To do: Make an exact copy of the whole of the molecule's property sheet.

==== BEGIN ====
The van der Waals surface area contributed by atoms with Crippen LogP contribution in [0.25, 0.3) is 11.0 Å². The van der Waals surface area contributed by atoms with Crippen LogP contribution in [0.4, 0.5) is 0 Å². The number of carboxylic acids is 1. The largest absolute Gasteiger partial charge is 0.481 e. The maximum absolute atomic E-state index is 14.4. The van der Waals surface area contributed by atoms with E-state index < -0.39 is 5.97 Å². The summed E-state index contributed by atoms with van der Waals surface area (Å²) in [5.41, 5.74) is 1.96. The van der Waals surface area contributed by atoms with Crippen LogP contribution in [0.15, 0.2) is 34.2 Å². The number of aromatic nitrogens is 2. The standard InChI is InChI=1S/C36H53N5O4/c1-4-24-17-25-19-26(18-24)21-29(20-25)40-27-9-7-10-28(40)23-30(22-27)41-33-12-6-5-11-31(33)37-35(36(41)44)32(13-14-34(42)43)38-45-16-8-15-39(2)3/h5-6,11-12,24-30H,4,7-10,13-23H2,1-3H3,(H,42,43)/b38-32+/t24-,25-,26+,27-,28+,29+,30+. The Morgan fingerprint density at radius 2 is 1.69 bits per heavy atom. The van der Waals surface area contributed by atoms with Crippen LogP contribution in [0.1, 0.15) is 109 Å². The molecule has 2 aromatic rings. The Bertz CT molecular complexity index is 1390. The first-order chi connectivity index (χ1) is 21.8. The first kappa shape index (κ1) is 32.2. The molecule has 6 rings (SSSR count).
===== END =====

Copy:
The van der Waals surface area contributed by atoms with Crippen LogP contribution in [0.25, 0.3) is 11.0 Å². The van der Waals surface area contributed by atoms with Crippen LogP contribution in [0.4, 0.5) is 0 Å². The number of carboxylic acids is 1. The largest absolute Gasteiger partial charge is 0.481 e. The maximum absolute atomic E-state index is 14.4. The van der Waals surface area contributed by atoms with E-state index < -0.39 is 5.97 Å². The summed E-state index contributed by atoms with van der Waals surface area (Å²) in [5.41, 5.74) is 1.96. The van der Waals surface area contributed by atoms with Crippen LogP contribution in [0.15, 0.2) is 34.2 Å². The number of aromatic nitrogens is 2. The standard InChI is InChI=1S/C36H53N5O4/c1-4-24-17-25-19-26(18-24)21-29(20-25)40-27-9-7-10-28(40)23-30(22-27)41-33-12-6-5-11-31(33)37-35(36(41)44)32(13-14-34(42)43)38-45-16-8-15-39(2)3/h5-6,11-12,24-30H,4,7-10,13-23H2,1-3H3,(H,42,43)/b38-32+/t24-,25-,26+,27-,28+,29+,30+. The Morgan fingerprint density at radius 2 is 1.69 bits per heavy atom. The van der Waals surface area contributed by atoms with Crippen LogP contribution in [0.1, 0.15) is 109 Å². The molecule has 2 aromatic rings. The Bertz CT molecular complexity index is 1390. The first-order chi connectivity index (χ1) is 21.8. The first kappa shape index (κ1) is 32.2. The molecule has 6 rings (SSSR count).